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What have we learned from Columbine?

It has been over ten years since the Columbine tragedy.  It appears from this article: http://bit.ly/ZX4q3 that the police have learned a lot about dealing with this type of “active shooter” situation.  Though the new tactics didn’t help at Virginia Tech. or Northern Illinois, it seems that part of the solution to preventing or limiting these types of situations, may hinge on what we as parents, teachers, coaches and students can learn from these events.

We all spend so much time worrying about our own issues that it is hard to maintain our awareness of what is happening around us.  Ignoring the needs of others can sometimes be enough to send someone into that dark place where their mind begins to contemplate the actions that eventually took place at these schools. Can we take a few minutes to reach out to the “loner?”  Can we be a little more accepting of someone else’s differences and attempt to find some common ground on which we can identify with each other’s humanity?  Once we have labeled someone we take away that which connects us to each other and makes it so much easier to take steps down the path to another Coumbine.

Ed Kress
For over 35 years Ed Kress has been an instructor and student at the Degerberg Academy of Martial Arts, named "Best Overall Martial Arts School” worldwide by Black Belt Magazine. Master Fred Degerberg awarded Ed his 7th degree Black Belt in 2015. Growing up on Chicago’s Southside, Ed learned early in life to pay attention to his surroundings in order to avoid potentially dangerous people and situations. Along with local law enforcement officers and directors of campus security, Ed has developed a program which focuses on teaching personal safety on the streets, and as it relates to the high school and college experience. Ed has trained thousands of adult men and women as well as high school and college students to improve their personal and situational awareness and, when necessary, how to physically defend themselves using their brains as well as their bodies. Ed began his martial arts career when he started wrestling in 8th grade, taking 1st place in the Chicago Park District City Championships. He later wrestled varsity at Mendel Catholic High School where he was a Chicago Catholic League Conference Champion. During his college career at North Park University he was a Conference Champion and 2-time NCAA Div 3 national qualifier. He was on his way to qualifying for the 3rd time when a neck injury ended his college career. His record that year was 17 - 0. He continues to wrestle as Head Freshman Wrestling Coach at Loyola Academy. A position he has held since 2004.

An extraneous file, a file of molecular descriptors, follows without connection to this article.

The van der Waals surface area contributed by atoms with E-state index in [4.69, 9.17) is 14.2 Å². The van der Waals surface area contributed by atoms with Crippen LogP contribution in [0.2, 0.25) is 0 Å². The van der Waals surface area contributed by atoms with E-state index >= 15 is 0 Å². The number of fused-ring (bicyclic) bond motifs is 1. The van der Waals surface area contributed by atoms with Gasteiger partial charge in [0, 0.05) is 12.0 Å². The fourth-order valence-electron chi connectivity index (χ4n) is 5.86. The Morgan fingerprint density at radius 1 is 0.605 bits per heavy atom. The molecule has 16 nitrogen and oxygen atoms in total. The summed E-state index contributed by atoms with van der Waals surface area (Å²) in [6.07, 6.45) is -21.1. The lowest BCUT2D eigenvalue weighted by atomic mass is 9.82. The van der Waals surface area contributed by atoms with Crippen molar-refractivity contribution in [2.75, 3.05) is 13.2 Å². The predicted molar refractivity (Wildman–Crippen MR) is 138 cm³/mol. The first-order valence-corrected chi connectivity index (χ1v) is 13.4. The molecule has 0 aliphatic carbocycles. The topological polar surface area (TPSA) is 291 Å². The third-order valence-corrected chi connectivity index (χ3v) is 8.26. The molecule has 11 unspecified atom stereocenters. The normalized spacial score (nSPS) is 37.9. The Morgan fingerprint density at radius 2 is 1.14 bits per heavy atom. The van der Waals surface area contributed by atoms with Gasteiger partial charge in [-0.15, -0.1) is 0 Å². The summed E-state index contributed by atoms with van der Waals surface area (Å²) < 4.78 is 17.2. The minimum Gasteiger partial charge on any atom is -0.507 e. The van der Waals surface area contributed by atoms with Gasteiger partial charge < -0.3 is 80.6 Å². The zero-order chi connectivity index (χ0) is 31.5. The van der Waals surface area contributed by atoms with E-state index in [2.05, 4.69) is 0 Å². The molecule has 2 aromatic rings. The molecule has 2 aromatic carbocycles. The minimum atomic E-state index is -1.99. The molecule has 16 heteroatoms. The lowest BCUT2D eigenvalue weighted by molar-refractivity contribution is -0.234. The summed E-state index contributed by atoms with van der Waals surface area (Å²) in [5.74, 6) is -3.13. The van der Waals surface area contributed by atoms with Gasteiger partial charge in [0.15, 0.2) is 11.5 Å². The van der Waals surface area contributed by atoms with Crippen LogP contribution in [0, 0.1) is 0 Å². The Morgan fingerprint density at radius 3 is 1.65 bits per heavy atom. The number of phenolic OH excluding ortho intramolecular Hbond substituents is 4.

http://www.actinselfdefense.com

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